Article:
LVMH Wins Order From to Block Knockoff Imports in U.S.
LVMH Moet Hennessy Louis Vuitton SA, expanding its fight against counterfeiters beyond courts, won a U.S. trade ruling that will help it keep knockoff Louis Vuitton handbags, luggage and accessories from entering the U.S.
The French luxury goods maker filed the complaint last year, accusing a Chinese couple of setting up shell companies to sell counterfeit and knockoff handbags in the U.S. Notice of the International Trade Commission’s order was posted yesterday on the agency’s website.
Louis Vuitton’s use of an ITC complaint to protect a brand valued at $25.9 billion by Millward Brown Optimor’s 2012 BrandZ study may be emulated by other luxury goods makers, said Michelle Marsh of Kenyon & Kenyon in New York, who specializes in fashion-related trademark issues.
“I can see it being very helpful for industries struggling with counterfeiters, like the blue jeans industry,” Marsh said in an interview. “There is the hope that you have somewhat of a deterrent by being aggressive. This is definitely going to open another avenue that has not been used perhaps enough.”
The ITC, which investigates claims of unfair trade practices including violations of intellectual-property rights, more often handles patent-infringement cases.
Paris-based Louis Vuitton, named the world’s most valuable luxury brand for the seventh year, has sued companies that run websites and already works with customs officials and other law enforcement to seize counterfeit goods.
The order, which will go into effect in 60 days unless President Barack Obama overrules it on public policy grounds, directs Customs and Border Protection to turn away any products that are made in a way that is similar or copies the Louis Vuitton trademarks.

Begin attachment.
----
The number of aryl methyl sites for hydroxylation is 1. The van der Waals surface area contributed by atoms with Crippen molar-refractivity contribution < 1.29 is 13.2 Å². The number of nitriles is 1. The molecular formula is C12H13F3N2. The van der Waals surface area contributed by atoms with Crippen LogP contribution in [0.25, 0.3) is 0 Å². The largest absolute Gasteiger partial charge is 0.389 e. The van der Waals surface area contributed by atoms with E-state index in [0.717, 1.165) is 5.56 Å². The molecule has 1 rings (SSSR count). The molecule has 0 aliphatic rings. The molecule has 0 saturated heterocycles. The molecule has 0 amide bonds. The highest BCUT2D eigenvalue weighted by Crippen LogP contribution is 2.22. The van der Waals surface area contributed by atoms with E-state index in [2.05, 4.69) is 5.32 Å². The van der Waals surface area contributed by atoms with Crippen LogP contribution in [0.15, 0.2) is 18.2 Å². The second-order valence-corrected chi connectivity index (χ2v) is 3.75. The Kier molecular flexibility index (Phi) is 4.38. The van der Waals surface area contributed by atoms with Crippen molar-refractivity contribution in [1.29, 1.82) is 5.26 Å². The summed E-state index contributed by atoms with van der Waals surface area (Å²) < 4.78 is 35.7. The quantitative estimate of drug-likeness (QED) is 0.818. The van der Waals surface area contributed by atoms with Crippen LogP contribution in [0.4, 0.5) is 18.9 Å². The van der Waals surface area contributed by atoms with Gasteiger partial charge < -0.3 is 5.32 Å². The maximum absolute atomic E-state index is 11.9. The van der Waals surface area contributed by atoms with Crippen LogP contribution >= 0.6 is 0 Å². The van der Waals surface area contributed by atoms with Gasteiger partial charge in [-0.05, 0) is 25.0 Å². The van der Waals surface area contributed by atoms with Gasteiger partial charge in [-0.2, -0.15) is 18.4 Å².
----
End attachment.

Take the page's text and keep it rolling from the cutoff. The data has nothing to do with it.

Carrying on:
“A general exclusion order gets more attention and makes the enforcement a higher priority,” Robert Zelnick, who specializes in trademark law at McDermott Will & Emery in Washington, said in an interview before today’s order. “There’s a much higher attention level played to items that are subject to an exclusion order.”
Company founder Louis Vuitton started in 1854 to make custom-made luggage. The trademarked toile monogram, of a diagonal pattern of initials and geometric shapes on a chestnut background, dates to the 1890s and was created by Louis Vuitton’s son, Georges, to distinguish the company’s goods from rival products.
The case was originally filed at the ITC targeting companies set up by a couple whom Louis Vuitton claimed ran a counterfeiting ring using numerous shell companies. The couple and some of their companies reached settlement agreements, while other companies selling the counterfeits failed to respond to the complaint.
Louis Vuitton argued that it was entitled to a broad exclusion order that would cover any products infringing its trademarks because it was impossible to identify every company. The staff at the ITC, which acts as a third party in investigations in the public’s interest, supported the request.
“These infringements and counterfeits have been located at kiosks, stores, swap meets, flea markets, trade shows and other similar locations,” Louis Vuitton said in its request.
Customs officials seized $178.9 million worth of counterfeit goods last year, and products from China accounted for 62 percent of the seizures. Had the products been legitimate, they would have been worth $1.1 billion.
Once customs receives the order, all ports in the U.S. will be notified with information that will help officials know what to look for, such as how the shipments may enter the U.S. and how to distinguish between the real and fake goods, said Therese Randazzo, director of IPR policy and programs division of Customs and Border Protection.
Companies that are turned away at the border can file a protest, and can even seek a ruling ahead of time to get clearance to enter the U.S., she said.
The case is In the Matter of Certain Handbags, Luggage, Accessories, and Packaging Thereof, 337-754, U.S. International Trade Commission (Washington).
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